Metatarsalgia

Metatarsalgia affects the forefoot, causing pain directly beneath the metatarsal heads at the ball of the foot. The metatarsal heads contain joints which connect the toes to the foot and provide support when we run, walk or stand. These joints are therefore often under intense pressure, making them prone to pain and inflammation.

Orthotics with metatarsal pad supports have been found to reduce the pressure on the ball of the foot by shifting the weight away from high pressure areas. Manniko from Finland identified a metatarsal pad reduced pain in 84% of the participants in the study. Pain decreased by an average of 3.2 points on a 10 point numeric rating scale in all patients.

Hallux Valgus

The most frequent deformity of the forefoot, Hallux Valgus (bunion) is the malformation of the joint at the base of the big toe. Often caused by narrow toe boxes, bunions occur when the big toe turns inwards, pointing towards the other toes. As a result, the first metatarsal and the connecting joint are forced to protrude outwards, causing the surrounding bursa to become enlarged, painful and stiff.

In patients with Hallux Valgus, total contact orthotics have been found to significantly reduce pain and improve contentedness. Orthotics have also been highlighted as an effective prevention technique. An independent study by Budiman-Mak and colleagues found that using orthotics reduced the rate of developing Hallux Valgus by 73%, in patients with Rheumatoid arthritis.

Rheumatoid Arthritis (RA)

Rheumatoid arthritis is an auto-immune disease, which causes malformation, pain and inflammation in joints. The condition occurs when the body’s immune system attacks the joints and damages the cartilage. RA is the most common form of inflammatory arthritis.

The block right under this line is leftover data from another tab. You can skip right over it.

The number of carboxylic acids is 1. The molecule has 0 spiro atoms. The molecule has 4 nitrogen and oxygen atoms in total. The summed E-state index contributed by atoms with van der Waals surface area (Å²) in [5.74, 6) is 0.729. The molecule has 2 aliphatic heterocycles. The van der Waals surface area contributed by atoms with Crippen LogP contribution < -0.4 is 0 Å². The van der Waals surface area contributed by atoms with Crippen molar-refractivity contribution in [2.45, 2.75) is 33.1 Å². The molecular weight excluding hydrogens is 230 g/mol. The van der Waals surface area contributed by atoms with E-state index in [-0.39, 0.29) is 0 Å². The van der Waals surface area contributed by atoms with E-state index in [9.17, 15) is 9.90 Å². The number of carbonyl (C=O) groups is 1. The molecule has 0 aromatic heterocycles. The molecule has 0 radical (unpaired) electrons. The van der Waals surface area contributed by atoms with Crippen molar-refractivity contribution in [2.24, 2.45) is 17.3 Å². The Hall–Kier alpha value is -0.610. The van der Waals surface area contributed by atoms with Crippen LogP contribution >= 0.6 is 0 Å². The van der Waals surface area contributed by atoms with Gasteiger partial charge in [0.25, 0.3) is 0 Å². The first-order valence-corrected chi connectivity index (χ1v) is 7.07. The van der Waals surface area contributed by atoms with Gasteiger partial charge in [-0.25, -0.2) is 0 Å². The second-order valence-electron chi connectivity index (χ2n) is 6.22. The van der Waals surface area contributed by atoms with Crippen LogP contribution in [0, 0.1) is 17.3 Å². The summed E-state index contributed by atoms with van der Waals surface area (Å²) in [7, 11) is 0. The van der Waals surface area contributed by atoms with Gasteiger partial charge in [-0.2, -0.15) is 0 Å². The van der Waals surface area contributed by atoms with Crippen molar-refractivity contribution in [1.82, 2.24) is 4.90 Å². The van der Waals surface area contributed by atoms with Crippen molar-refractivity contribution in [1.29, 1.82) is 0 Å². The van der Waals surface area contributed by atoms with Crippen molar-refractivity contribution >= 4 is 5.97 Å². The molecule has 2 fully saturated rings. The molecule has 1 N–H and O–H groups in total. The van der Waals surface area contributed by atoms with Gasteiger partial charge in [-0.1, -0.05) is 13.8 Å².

A study by Kavlak et al found that patients with ankle rheumatoid arthritis who used orthotics for three months reduced their pain levels and energy expenditure while increasing their stride length and step.

Diabetes and Diabetic Foot: A rising concern in the Arab Nations?

Diabetes is a significant medical burden throughout the world. The condition affects 382 million people globally (5%) and the prevalence is rising in every country year on year. In the Arab nations, the incidence and prevalence are higher than the global average. For instance, in Saudi Arabia the prevalence is reported to be as high as 31.6%, ranking the country as the 7th highest in the world for T2DM occurrence. Additionally, Oman and Kuwait are also reported to have high prevalence rates of 29% and 25.4% respectively. When compared to the average prevalence reported in the UK, which stands at 6%, and the global average of around 5%, a stark contrast between the statistics is observable. In the International Diabetes Federation global fact sheet 2019, Sudan, Egypt, UAE, and Bahrain were also listed within the top 20 nations for diabetes prevalence, indicating that a diabetes epidemic is taking place within the Arabian nations.

Peripheral Sensory Neuropathy (PSN)

Diabetes can result in peripheral sensory neuropathy. Neuropathy is when the nerves do not function normally, and numbness and loss of sensation can occur. When sensation is lost, the protective reflex from pain is lost. The body fails to recognize constant pressure and the skin cover fails. This leads to diabetic foot ulcerations (DFU) and infection. It is estimated that peripheral sensory neuropathy is found in 82% of diabetic patients in Western Saudi Arabia (one of the highest rates in the world).